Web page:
Corteva fund aims to help farmers profit from climate-positive practices

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James Collins

Wilmington-based Corteva Agriscience announced a $500,000 commitment increating the Corteva Agriscience Climate Positive Challenge as a way to offset carbon emissions in a way that sustains farmers.

The challenge grants will provide financial rewards to farmers who are already advancing “innovative climate-positive practices for collaborating with local environmental groups, universities, growers or others, ” a release stated. The goal is to help scale up those practices.

“We understand the challenges farmers around the world are facing as it relates to trade, policy and weather challenges,” saidJames C. Collins, Jr., CEO of Corteva. “These reasons are our primary drivers for announcing this now – to provide incentives for those farmers that have a keen eye for scaling their practices.”

Collins introducedthe concept at last year’s World Food Prize.

Since then, the company held meetings with farmers and organizations representing agriculture and food production. The discussions explored what it would take to create a carbon-negative and climate-positive agriculture industry around the world, a Corteva release stated.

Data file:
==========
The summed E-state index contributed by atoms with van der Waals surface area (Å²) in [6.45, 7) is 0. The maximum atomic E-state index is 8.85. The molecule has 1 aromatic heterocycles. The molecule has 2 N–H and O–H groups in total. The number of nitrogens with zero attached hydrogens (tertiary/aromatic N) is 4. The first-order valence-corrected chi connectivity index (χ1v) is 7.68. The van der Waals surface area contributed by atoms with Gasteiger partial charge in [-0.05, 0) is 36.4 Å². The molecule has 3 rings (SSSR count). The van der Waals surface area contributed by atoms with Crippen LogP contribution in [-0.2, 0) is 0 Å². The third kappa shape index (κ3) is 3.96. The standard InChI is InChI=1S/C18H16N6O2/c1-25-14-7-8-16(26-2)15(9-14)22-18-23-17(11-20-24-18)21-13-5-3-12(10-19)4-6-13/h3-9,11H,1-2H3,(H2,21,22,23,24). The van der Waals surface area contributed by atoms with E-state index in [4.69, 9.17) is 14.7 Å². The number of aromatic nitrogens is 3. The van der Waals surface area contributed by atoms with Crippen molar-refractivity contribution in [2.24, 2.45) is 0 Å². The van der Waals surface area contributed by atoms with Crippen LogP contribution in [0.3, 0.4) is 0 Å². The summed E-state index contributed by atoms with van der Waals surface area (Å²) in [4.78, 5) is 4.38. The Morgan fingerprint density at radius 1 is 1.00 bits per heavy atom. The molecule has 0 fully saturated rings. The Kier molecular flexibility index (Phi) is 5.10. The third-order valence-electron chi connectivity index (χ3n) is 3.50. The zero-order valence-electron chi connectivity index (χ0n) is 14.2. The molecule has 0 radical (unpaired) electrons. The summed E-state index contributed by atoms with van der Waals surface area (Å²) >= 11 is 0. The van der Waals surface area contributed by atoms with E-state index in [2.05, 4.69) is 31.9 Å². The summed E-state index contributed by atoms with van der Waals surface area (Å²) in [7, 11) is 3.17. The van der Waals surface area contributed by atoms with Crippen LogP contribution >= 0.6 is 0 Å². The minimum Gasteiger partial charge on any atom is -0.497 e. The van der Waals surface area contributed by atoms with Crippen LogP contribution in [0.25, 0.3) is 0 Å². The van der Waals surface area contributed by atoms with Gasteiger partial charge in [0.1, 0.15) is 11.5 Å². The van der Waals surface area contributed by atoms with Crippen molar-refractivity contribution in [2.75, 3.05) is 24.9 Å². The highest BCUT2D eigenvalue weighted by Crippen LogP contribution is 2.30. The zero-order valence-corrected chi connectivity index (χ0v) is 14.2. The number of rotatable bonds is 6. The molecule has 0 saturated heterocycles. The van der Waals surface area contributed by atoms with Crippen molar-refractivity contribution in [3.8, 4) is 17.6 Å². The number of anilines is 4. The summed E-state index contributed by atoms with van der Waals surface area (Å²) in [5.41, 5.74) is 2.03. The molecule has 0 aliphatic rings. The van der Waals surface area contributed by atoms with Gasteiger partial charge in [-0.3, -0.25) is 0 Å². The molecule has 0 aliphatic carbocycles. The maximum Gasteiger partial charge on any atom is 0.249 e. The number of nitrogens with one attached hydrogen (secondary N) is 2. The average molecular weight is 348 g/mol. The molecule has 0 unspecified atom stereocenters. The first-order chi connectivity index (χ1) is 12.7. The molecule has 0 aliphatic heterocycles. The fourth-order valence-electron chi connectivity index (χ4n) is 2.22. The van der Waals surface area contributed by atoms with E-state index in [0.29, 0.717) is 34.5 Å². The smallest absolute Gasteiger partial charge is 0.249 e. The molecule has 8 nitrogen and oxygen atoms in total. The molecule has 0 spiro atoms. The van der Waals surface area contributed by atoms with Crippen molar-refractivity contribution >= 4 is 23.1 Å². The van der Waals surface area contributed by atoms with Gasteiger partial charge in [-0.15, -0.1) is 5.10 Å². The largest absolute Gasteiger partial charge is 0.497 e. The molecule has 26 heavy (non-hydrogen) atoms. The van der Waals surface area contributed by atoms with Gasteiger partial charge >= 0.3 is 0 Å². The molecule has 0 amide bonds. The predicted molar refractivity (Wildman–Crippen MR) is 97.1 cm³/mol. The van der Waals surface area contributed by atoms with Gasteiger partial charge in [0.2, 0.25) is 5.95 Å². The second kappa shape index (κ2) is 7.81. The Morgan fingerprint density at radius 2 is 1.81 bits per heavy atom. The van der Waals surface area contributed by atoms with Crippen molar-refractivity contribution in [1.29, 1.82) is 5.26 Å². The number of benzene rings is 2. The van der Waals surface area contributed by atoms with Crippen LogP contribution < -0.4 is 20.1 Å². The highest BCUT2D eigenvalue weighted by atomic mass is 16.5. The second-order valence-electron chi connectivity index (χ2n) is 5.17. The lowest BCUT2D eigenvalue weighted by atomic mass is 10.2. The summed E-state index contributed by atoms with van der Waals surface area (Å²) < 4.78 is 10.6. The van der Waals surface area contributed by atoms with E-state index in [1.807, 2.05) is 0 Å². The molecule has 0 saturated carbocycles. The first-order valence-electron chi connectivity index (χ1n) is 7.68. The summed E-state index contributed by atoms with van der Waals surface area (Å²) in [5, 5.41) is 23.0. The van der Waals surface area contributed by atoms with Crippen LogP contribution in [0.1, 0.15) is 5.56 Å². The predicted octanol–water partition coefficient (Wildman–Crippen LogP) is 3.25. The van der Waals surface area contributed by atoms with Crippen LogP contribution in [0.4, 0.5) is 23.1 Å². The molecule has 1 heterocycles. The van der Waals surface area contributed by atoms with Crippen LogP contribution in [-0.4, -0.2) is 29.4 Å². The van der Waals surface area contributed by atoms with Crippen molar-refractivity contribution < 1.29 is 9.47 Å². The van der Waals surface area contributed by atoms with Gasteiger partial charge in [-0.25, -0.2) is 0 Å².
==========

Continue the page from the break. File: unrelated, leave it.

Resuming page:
“Clearly, there’s a thirst and passion to collaborate and coordinate so that we can best tackle what is undoubtedly the biggest challenge of our lifetimes,” said Collins.

Corteva is already working toward creating market-driven financial incentives for farmers, the release noted.

The company’s subsidiary, Granular, is collaborating with Nori, a carbon dioxide removal marketplace. The site connects buyers of carbon offsets with farmers who are applying sustainable farming practices and provides them with a viable carbon credit market that will generate revenue.

“This is just the beginning,” said Collins. “There’s so much more we – and all of us working together – can do.”

Corteva is based near Wilmington and is the product of the merger and spin-offs of DowDuPont. Corteva is comprised of Dow and DuPont agriscience businesses.

Trading carbon credits is controversial among climate change skeptics. However, it is viewed in many quarters as a way to use the free market to reduce carbon emissions.

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